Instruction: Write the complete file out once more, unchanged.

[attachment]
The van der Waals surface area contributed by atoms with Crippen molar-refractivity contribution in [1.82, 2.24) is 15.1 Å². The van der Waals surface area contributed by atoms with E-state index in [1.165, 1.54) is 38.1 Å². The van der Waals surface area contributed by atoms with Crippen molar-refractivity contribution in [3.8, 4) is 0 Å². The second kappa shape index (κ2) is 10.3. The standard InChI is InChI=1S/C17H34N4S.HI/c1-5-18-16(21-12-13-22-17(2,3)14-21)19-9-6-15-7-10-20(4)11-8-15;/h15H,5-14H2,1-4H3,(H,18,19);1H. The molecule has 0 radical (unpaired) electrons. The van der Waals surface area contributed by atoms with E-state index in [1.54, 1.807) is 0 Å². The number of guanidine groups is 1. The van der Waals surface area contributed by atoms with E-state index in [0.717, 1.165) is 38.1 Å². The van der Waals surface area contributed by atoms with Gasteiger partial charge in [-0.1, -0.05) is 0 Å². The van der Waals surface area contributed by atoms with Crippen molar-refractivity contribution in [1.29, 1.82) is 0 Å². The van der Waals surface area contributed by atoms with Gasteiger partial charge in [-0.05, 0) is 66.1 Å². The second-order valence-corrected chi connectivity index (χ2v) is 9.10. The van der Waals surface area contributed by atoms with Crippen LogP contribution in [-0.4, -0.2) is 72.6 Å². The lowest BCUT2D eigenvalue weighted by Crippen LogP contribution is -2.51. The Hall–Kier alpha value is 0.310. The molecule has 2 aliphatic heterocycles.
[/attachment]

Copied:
The van der Waals surface area contributed by atoms with Crippen molar-refractivity contribution in [1.82, 2.24) is 15.1 Å². The van der Waals surface area contributed by atoms with E-state index in [1.165, 1.54) is 38.1 Å². The van der Waals surface area contributed by atoms with Crippen molar-refractivity contribution in [3.8, 4) is 0 Å². The second kappa shape index (κ2) is 10.3. The standard InChI is InChI=1S/C17H34N4S.HI/c1-5-18-16(21-12-13-22-17(2,3)14-21)19-9-6-15-7-10-20(4)11-8-15;/h15H,5-14H2,1-4H3,(H,18,19);1H. The molecule has 0 radical (unpaired) electrons. The van der Waals surface area contributed by atoms with E-state index in [1.54, 1.807) is 0 Å². The number of guanidine groups is 1. The van der Waals surface area contributed by atoms with E-state index in [0.717, 1.165) is 38.1 Å². The van der Waals surface area contributed by atoms with Gasteiger partial charge in [-0.1, -0.05) is 0 Å². The van der Waals surface area contributed by atoms with Crippen molar-refractivity contribution in [1.29, 1.82) is 0 Å². The van der Waals surface area contributed by atoms with Gasteiger partial charge in [-0.05, 0) is 66.1 Å². The second-order valence-corrected chi connectivity index (χ2v) is 9.10. The van der Waals surface area contributed by atoms with Crippen LogP contribution in [-0.4, -0.2) is 72.6 Å². The lowest BCUT2D eigenvalue weighted by Crippen LogP contribution is -2.51. The Hall–Kier alpha value is 0.310. The molecule has 2 aliphatic heterocycles.